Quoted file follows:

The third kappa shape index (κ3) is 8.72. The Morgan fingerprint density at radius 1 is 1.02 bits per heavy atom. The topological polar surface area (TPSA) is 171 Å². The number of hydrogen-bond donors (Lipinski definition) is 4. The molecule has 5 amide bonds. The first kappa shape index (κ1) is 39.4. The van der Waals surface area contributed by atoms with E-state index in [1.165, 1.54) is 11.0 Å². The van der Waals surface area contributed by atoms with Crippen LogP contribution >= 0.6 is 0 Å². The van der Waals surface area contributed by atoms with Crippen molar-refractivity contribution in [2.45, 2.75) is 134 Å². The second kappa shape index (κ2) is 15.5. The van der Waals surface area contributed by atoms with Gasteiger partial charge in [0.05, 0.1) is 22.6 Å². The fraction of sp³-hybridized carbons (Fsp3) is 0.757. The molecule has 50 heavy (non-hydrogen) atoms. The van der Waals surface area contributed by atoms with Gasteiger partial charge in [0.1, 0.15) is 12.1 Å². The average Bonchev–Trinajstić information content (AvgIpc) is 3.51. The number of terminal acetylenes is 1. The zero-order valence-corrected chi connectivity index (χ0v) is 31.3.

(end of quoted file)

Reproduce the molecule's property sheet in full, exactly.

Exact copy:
The third kappa shape index (κ3) is 8.72. The Morgan fingerprint density at radius 1 is 1.02 bits per heavy atom. The topological polar surface area (TPSA) is 171 Å². The number of hydrogen-bond donors (Lipinski definition) is 4. The molecule has 5 amide bonds. The first kappa shape index (κ1) is 39.4. The van der Waals surface area contributed by atoms with E-state index in [1.165, 1.54) is 11.0 Å². The van der Waals surface area contributed by atoms with Crippen LogP contribution >= 0.6 is 0 Å². The van der Waals surface area contributed by atoms with Crippen molar-refractivity contribution in [2.45, 2.75) is 134 Å². The second kappa shape index (κ2) is 15.5. The van der Waals surface area contributed by atoms with Gasteiger partial charge in [0.05, 0.1) is 22.6 Å². The fraction of sp³-hybridized carbons (Fsp3) is 0.757. The molecule has 50 heavy (non-hydrogen) atoms. The van der Waals surface area contributed by atoms with Gasteiger partial charge in [0.1, 0.15) is 12.1 Å². The average Bonchev–Trinajstić information content (AvgIpc) is 3.51. The number of terminal acetylenes is 1. The zero-order valence-corrected chi connectivity index (χ0v) is 31.3.